Saturday, June 16, 2007

Los Alamos Emailed Nuclear Secrets

Back in January, several officials at the Los Alamos National Security plant, which designs and builds nuclear weapons, used an "open e-mail network" to share classified information on "the characteristics of nuclear material in nuclear weapons".

That's according to information released yesterday to the press by House Representatives John Dingell and Bart Stupak.

In a letter to U.S. Energy Secretary Samuel Bodman, obtained by UPI, Rep's Dingell and Stupak said the e-mails had resulted in "the loss of control of top-secret restricted data."

According to Wired's Danger Room blog:

"The breach occurred when a consultant to the LANS [Los Alamos National Security LLC] board, Harold Smith, sent an e-mail containing highly classified, non-encrypted nuclear weapons information to several board members, who forwarded it to other members, according to a Washington aide familiar with the investigation who asked not to be named because the information is sensitive."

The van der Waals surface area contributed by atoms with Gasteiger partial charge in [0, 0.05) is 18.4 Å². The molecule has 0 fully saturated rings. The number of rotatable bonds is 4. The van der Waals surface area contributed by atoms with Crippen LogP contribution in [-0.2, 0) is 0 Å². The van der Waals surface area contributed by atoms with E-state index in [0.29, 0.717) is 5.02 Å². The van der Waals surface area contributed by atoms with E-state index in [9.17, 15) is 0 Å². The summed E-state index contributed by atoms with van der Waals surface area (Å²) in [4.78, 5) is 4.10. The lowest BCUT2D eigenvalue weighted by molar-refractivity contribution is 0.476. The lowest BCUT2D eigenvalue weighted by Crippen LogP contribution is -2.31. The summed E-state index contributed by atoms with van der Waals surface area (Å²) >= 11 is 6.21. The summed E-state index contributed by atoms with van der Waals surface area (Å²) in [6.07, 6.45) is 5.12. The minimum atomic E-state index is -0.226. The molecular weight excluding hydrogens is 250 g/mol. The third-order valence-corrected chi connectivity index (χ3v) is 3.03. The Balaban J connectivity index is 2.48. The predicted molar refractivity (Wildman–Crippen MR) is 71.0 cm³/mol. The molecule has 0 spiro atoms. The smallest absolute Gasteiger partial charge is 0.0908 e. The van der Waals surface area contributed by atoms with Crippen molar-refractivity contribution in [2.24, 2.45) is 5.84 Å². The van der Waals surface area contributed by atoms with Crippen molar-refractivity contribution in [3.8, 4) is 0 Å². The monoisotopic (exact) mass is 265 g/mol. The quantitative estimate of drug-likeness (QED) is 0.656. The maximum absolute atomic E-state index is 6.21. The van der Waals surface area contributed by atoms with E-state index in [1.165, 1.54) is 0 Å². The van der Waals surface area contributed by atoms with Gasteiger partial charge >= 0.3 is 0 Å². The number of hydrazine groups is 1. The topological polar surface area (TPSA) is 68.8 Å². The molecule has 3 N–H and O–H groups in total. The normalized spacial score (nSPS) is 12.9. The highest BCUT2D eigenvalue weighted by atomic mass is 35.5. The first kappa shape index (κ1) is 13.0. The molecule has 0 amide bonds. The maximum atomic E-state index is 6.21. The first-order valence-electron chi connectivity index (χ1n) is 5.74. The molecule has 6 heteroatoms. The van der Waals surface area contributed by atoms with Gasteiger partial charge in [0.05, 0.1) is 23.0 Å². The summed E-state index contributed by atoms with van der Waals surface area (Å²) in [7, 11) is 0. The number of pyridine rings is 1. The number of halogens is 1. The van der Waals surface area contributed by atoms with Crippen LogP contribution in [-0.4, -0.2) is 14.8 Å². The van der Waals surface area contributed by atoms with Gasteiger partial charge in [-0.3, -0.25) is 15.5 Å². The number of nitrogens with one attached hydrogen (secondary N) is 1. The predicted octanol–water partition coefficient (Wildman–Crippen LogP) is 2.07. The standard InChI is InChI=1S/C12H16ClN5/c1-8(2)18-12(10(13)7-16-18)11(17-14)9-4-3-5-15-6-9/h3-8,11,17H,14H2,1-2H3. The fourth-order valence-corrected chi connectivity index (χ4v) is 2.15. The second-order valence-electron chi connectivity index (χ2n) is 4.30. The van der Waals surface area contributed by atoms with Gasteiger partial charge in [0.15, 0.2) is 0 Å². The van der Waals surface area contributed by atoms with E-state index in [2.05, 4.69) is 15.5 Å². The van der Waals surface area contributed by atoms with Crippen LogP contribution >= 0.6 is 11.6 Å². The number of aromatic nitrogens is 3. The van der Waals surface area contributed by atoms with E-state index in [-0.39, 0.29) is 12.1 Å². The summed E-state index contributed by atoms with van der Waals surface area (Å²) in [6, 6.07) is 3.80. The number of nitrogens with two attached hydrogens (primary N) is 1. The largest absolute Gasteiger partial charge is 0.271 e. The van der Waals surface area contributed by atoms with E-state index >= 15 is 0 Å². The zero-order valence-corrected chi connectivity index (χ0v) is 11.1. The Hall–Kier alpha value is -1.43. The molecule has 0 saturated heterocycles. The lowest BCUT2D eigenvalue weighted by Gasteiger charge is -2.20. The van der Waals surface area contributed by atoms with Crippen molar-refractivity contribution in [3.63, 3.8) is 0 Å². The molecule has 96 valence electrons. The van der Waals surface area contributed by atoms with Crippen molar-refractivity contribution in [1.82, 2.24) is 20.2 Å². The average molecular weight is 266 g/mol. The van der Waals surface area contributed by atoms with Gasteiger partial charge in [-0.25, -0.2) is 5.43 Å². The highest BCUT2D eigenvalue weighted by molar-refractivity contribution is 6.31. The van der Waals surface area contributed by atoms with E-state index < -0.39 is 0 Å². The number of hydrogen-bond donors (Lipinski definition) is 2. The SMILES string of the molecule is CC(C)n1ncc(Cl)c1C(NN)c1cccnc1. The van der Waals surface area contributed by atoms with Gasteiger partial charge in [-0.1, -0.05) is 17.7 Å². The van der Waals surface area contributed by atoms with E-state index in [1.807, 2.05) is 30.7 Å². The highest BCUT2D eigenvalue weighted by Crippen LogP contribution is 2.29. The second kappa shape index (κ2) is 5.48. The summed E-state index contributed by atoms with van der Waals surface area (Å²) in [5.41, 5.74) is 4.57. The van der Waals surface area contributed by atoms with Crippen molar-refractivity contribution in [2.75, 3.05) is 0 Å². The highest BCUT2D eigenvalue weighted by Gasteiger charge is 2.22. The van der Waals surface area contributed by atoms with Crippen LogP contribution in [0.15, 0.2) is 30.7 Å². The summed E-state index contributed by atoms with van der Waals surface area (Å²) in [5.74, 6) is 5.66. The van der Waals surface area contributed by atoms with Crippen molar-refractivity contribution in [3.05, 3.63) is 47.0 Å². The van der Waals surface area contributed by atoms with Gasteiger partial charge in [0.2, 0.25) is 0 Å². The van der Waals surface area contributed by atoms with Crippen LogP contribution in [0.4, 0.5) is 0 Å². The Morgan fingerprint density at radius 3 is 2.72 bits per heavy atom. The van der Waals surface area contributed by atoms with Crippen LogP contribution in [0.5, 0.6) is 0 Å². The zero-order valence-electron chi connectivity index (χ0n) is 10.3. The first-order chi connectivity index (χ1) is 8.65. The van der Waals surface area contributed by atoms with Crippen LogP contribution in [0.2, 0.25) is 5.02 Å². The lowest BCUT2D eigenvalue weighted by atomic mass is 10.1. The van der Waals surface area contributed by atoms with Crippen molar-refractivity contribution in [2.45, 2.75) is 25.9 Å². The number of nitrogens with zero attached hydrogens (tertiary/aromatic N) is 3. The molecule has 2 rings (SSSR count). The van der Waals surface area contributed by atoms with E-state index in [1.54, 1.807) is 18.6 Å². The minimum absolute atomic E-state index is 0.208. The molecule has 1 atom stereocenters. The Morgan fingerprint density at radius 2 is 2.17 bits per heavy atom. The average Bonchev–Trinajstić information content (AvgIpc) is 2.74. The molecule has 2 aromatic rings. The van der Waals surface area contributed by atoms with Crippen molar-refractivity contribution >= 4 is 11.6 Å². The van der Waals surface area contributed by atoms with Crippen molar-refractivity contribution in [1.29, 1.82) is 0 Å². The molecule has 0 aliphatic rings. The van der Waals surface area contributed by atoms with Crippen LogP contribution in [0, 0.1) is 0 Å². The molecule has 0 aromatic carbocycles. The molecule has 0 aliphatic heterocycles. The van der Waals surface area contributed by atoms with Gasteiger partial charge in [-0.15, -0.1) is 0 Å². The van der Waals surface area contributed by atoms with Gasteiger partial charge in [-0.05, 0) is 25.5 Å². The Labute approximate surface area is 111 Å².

The Albuquerque Journal reported Friday that a security team from Lawrence Livermore National Laboratory was sent to recover the laptop computers used to send the e-mail and arrived and took possession of the laptops within six hours of the breach.

No definitive word yet, however, on whether these laptops were the same laptops used to receive the data - and whether or not the email server (or servers) were checked into quarantine alongside the client machines.

(In fact, of the five or so reports I've read on this emerging story, not one has even mentioned "e-mail server" as a possible point at which the data may still reside.)

Los Alamos officials have thus far declined to comment on this story, citing "national security" concerns. Expect to hear more about this next week. According to the Wall Street Journal, National Nuclear Security Administration spokesman Bryan Wilkes said: "As a matter of federal law, we don't confirm, deny or acknowledge allegations of security violations."

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